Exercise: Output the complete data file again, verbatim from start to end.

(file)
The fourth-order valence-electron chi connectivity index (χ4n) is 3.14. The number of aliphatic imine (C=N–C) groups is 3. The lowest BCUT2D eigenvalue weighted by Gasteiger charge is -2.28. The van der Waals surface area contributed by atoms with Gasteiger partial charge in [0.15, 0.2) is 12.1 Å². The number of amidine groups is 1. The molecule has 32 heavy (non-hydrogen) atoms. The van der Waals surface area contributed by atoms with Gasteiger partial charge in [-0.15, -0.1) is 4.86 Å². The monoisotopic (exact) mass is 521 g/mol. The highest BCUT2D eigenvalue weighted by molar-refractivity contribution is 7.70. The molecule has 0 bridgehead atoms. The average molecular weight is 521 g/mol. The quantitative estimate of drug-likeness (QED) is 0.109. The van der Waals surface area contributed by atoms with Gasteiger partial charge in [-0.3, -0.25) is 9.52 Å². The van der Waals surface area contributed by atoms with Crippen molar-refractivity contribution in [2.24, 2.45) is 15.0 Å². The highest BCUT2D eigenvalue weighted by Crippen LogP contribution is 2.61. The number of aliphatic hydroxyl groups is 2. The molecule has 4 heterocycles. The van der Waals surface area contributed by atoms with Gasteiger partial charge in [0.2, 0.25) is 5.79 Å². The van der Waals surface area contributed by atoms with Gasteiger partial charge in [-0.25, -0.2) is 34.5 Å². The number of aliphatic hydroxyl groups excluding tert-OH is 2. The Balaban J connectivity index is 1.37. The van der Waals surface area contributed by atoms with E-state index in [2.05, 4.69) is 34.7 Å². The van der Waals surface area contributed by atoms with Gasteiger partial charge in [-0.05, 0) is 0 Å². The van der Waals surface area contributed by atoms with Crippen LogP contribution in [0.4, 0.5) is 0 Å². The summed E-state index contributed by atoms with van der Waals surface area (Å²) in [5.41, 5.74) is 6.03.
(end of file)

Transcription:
The fourth-order valence-electron chi connectivity index (χ4n) is 3.14. The number of aliphatic imine (C=N–C) groups is 3. The lowest BCUT2D eigenvalue weighted by Gasteiger charge is -2.28. The van der Waals surface area contributed by atoms with Gasteiger partial charge in [0.15, 0.2) is 12.1 Å². The number of amidine groups is 1. The molecule has 32 heavy (non-hydrogen) atoms. The van der Waals surface area contributed by atoms with Gasteiger partial charge in [-0.15, -0.1) is 4.86 Å². The monoisotopic (exact) mass is 521 g/mol. The highest BCUT2D eigenvalue weighted by molar-refractivity contribution is 7.70. The molecule has 0 bridgehead atoms. The average molecular weight is 521 g/mol. The quantitative estimate of drug-likeness (QED) is 0.109. The van der Waals surface area contributed by atoms with Gasteiger partial charge in [-0.3, -0.25) is 9.52 Å². The van der Waals surface area contributed by atoms with Crippen molar-refractivity contribution in [2.24, 2.45) is 15.0 Å². The highest BCUT2D eigenvalue weighted by Crippen LogP contribution is 2.61. The number of aliphatic hydroxyl groups is 2. The molecule has 4 heterocycles. The van der Waals surface area contributed by atoms with Gasteiger partial charge in [0.2, 0.25) is 5.79 Å². The van der Waals surface area contributed by atoms with Gasteiger partial charge in [-0.25, -0.2) is 34.5 Å². The number of aliphatic hydroxyl groups excluding tert-OH is 2. The Balaban J connectivity index is 1.37. The van der Waals surface area contributed by atoms with E-state index in [2.05, 4.69) is 34.7 Å². The van der Waals surface area contributed by atoms with Gasteiger partial charge in [-0.05, 0) is 0 Å². The van der Waals surface area contributed by atoms with Crippen LogP contribution in [0.4, 0.5) is 0 Å². The summed E-state index contributed by atoms with van der Waals surface area (Å²) in [5.41, 5.74) is 6.03.